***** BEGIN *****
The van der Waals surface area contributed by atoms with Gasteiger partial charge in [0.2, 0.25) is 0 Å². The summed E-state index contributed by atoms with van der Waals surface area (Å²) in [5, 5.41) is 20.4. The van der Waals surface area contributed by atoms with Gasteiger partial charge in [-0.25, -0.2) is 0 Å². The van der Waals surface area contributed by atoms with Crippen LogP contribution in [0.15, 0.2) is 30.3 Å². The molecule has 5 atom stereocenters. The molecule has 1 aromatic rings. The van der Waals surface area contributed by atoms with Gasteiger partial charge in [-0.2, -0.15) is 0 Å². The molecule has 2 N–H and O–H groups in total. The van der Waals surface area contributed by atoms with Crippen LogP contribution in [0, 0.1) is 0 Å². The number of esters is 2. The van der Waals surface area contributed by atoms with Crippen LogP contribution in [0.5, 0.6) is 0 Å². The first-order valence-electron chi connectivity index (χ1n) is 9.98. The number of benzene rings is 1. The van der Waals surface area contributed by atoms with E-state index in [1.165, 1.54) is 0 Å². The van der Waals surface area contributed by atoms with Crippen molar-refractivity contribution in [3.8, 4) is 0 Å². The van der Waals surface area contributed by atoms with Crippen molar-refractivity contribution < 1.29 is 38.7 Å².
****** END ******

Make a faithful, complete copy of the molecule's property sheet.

The van der Waals surface area contributed by atoms with Gasteiger partial charge in [0.2, 0.25) is 0 Å². The summed E-state index contributed by atoms with van der Waals surface area (Å²) in [5, 5.41) is 20.4. The van der Waals surface area contributed by atoms with Gasteiger partial charge in [-0.25, -0.2) is 0 Å². The van der Waals surface area contributed by atoms with Crippen LogP contribution in [0.15, 0.2) is 30.3 Å². The molecule has 5 atom stereocenters. The molecule has 1 aromatic rings. The van der Waals surface area contributed by atoms with Gasteiger partial charge in [-0.2, -0.15) is 0 Å². The molecule has 2 N–H and O–H groups in total. The van der Waals surface area contributed by atoms with Crippen LogP contribution in [0, 0.1) is 0 Å². The number of esters is 2. The van der Waals surface area contributed by atoms with Crippen LogP contribution in [0.5, 0.6) is 0 Å². The first-order valence-electron chi connectivity index (χ1n) is 9.98. The number of benzene rings is 1. The van der Waals surface area contributed by atoms with E-state index in [1.165, 1.54) is 0 Å². The van der Waals surface area contributed by atoms with Crippen molar-refractivity contribution in [3.8, 4) is 0 Å². The van der Waals surface area contributed by atoms with Crippen molar-refractivity contribution < 1.29 is 38.7 Å².